Nurses, have you ever been a victim of nurses’ gossip?
When you’re a new nurse, there are a lot of things you have to worry about.
You have to get used to the number of hours you’ll be working and the number of patients you need to handle per shift. You have to know how to respond quickly to emergency situations and how you can deal with difficult patients. On top of those things, you also have to be cautious when nurses gossip behind your back.
It’s a reality and if you aren’t careful, you can easily find yourself in the middle of an unnecessary drama that won’t only hurt your career but your life, too.
But what can you do when nurses gossip?
Here are a few tips you can use.
Tip #1: Don’t respond or react
When nurses want to gossip, they’ll look for someone who’ll show interest in their story. And once they find that person, they’ll keep on talking and talking until they get a reaction. That’s their cue to keep going on.
So, the moment a nurse approaches you to tell her story, don’t respond or show any reaction. Just continue with what you are doing. You can check your charts, clean up your station or do anything that will make you look busy.
It might feel awkward at first but that’s the only way you can show that you aren’t interested. Once that nurse figures out that she can’t talk to you, she’ll move on to find someone else.
Tip #2: Change the subject
If ignoring them doesn’t work or you feel bad or rude because of it, you can just change the subject right away. Try to point out something positive about the person they are talking about. Hopefully, that will be enough to change their minds.
Now, when talking positively about someone, try not to overdo it. Nurses who gossip might feel cornered that they’ll start defending themselves. They can end up attacking you instead.
Tip #3: Don’t repeat gossip
Admit it or not, it can be tempting to repeat and retell the stories you hear at work. Now, no matter how juicy the gossips are, try not to add fuel to the fire.
Instead of relaying opinions and observations, stick with the facts. Don’t give out answers when you’re not sure.
Whenever you feel intrigued, resist asking. If you really want to know the truth, it’s better if you ask the person involved. Remember, don’t speculate.
Tip #4: Keep a private life
As a new nurse, there’s a good chance that the nurses in your unit will talk behind your back. So, as much as possible, don’t give them too much detail about your life that they can use to gossip about you.
You can have close friends at work but try not to give them too much information that they can use against you. If you have co-workers in your list of friends in your social media accounts, try to work on your privacy settings so they can only see what you want them to see.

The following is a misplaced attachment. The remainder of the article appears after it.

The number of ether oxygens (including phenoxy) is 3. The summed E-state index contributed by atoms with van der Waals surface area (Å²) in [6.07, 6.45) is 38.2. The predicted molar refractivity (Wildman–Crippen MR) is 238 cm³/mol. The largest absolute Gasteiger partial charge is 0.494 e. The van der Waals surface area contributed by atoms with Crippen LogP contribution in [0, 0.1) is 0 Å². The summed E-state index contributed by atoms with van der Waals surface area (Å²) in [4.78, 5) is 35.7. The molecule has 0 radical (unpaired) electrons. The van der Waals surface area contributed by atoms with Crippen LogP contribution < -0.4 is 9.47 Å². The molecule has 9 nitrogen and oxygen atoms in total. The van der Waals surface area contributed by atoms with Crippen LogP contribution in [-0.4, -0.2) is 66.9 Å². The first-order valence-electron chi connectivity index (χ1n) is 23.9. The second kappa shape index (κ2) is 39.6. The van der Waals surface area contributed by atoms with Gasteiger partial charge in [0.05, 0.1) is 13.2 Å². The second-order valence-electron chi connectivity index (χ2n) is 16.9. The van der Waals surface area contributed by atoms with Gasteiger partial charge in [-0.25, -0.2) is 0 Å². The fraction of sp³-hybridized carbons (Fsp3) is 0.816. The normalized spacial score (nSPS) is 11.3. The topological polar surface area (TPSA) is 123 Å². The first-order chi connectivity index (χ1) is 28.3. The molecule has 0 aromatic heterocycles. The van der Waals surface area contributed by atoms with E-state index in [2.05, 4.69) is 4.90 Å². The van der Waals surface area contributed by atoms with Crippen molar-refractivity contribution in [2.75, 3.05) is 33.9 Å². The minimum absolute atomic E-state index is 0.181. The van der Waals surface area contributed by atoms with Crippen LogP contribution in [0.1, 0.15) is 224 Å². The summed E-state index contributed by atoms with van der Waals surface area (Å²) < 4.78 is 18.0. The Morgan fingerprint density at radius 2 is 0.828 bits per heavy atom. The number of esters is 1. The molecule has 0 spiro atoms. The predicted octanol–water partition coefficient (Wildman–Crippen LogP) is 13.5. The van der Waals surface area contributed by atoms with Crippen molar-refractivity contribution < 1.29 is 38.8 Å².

Once you are comfortable enough with them and you know that you can totally trust them, you can make the necessary changes in your privacy settings.
Tip #5: Deal with the issue and not with the people involved
If you confront the people who’ve been gossiping in your workplace, it will make you look unprofessional. So, instead of behaving harshly to your co-workers, try to focus on the issue.
Don’t tell your co-workers that you hate them for spreading gossips about you or your other co-workers. Instead, tell them that you are concerned and that you want the gossips to stop. Ask them to be clear about what’s bugging them and offer a way to help solve the issue. Be firm in your intention to stop the behavior.
Here are some of the things you can say to stop a gossiper:
- I feel uncomfortable talking about (name) while he’s not here. Let’s wait and ask him.
- Do you think you’ll be talking like that if (name) is here?
- I don’t like the way you are talking about (name).
- It’s inappropriate to make up stories about (name). He’s not here to tell his side.
See Also: 6 Signs Of A Nurse Bully In Your Team
Tip #6: Don’t take gossips personally
Gossips are just gossips.
Don’t take any of them personally as it will not help with the situation. If you feel offended by each gossip you hear, it can affect your focus and performance at work. It can even affect your ability to decide properly for your patients.
Taking gossips personally can make you angry, grumpy, and short-tempered that your patients will have a hard time approaching you.
Instead, while some people are wasting their time in idle and destructive chatter, use your time wisely instead. Focus on your career and improving yourself.